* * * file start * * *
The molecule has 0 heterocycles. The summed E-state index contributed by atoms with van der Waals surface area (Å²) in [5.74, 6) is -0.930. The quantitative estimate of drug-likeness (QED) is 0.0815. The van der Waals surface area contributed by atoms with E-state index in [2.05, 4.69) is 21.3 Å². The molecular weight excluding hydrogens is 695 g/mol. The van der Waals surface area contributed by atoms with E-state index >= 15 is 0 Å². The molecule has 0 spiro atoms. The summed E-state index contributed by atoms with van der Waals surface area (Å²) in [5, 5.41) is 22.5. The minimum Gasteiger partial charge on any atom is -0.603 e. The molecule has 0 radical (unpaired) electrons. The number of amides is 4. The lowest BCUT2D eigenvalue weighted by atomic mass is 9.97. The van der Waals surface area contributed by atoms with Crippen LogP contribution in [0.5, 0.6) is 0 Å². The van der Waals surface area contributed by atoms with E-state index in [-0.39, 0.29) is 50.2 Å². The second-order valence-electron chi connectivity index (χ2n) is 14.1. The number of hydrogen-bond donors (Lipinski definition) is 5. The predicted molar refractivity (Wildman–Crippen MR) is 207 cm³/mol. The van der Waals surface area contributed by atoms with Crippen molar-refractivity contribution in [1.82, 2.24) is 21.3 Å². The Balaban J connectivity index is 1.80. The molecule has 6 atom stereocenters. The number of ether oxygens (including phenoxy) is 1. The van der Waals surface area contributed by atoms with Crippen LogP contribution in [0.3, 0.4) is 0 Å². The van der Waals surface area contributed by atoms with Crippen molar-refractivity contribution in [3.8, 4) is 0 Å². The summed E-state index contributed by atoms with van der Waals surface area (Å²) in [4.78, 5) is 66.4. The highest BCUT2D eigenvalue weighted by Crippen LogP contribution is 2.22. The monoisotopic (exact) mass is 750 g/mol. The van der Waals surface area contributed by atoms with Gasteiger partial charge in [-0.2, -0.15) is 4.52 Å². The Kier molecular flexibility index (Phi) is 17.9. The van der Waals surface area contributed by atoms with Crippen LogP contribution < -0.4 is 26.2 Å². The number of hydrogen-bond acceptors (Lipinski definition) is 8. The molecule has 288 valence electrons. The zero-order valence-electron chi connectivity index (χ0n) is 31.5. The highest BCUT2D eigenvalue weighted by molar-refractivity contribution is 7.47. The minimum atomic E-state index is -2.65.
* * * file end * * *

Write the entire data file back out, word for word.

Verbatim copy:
The molecule has 0 heterocycles. The summed E-state index contributed by atoms with van der Waals surface area (Å²) in [5.74, 6) is -0.930. The quantitative estimate of drug-likeness (QED) is 0.0815. The van der Waals surface area contributed by atoms with E-state index in [2.05, 4.69) is 21.3 Å². The molecular weight excluding hydrogens is 695 g/mol. The van der Waals surface area contributed by atoms with E-state index >= 15 is 0 Å². The molecule has 0 spiro atoms. The summed E-state index contributed by atoms with van der Waals surface area (Å²) in [5, 5.41) is 22.5. The minimum Gasteiger partial charge on any atom is -0.603 e. The molecule has 0 radical (unpaired) electrons. The number of amides is 4. The lowest BCUT2D eigenvalue weighted by atomic mass is 9.97. The van der Waals surface area contributed by atoms with Crippen LogP contribution in [0.5, 0.6) is 0 Å². The van der Waals surface area contributed by atoms with E-state index in [-0.39, 0.29) is 50.2 Å². The second-order valence-electron chi connectivity index (χ2n) is 14.1. The number of hydrogen-bond donors (Lipinski definition) is 5. The predicted molar refractivity (Wildman–Crippen MR) is 207 cm³/mol. The van der Waals surface area contributed by atoms with Crippen molar-refractivity contribution in [1.82, 2.24) is 21.3 Å². The Balaban J connectivity index is 1.80. The molecule has 6 atom stereocenters. The number of ether oxygens (including phenoxy) is 1. The van der Waals surface area contributed by atoms with Crippen LogP contribution in [0.3, 0.4) is 0 Å². The van der Waals surface area contributed by atoms with Crippen molar-refractivity contribution in [3.8, 4) is 0 Å². The summed E-state index contributed by atoms with van der Waals surface area (Å²) in [4.78, 5) is 66.4. The highest BCUT2D eigenvalue weighted by Crippen LogP contribution is 2.22. The monoisotopic (exact) mass is 750 g/mol. The van der Waals surface area contributed by atoms with Gasteiger partial charge in [-0.2, -0.15) is 4.52 Å². The Kier molecular flexibility index (Phi) is 17.9. The van der Waals surface area contributed by atoms with Crippen LogP contribution < -0.4 is 26.2 Å². The number of hydrogen-bond acceptors (Lipinski definition) is 8. The molecule has 288 valence electrons. The zero-order valence-electron chi connectivity index (χ0n) is 31.5. The highest BCUT2D eigenvalue weighted by molar-refractivity contribution is 7.47. The minimum atomic E-state index is -2.65.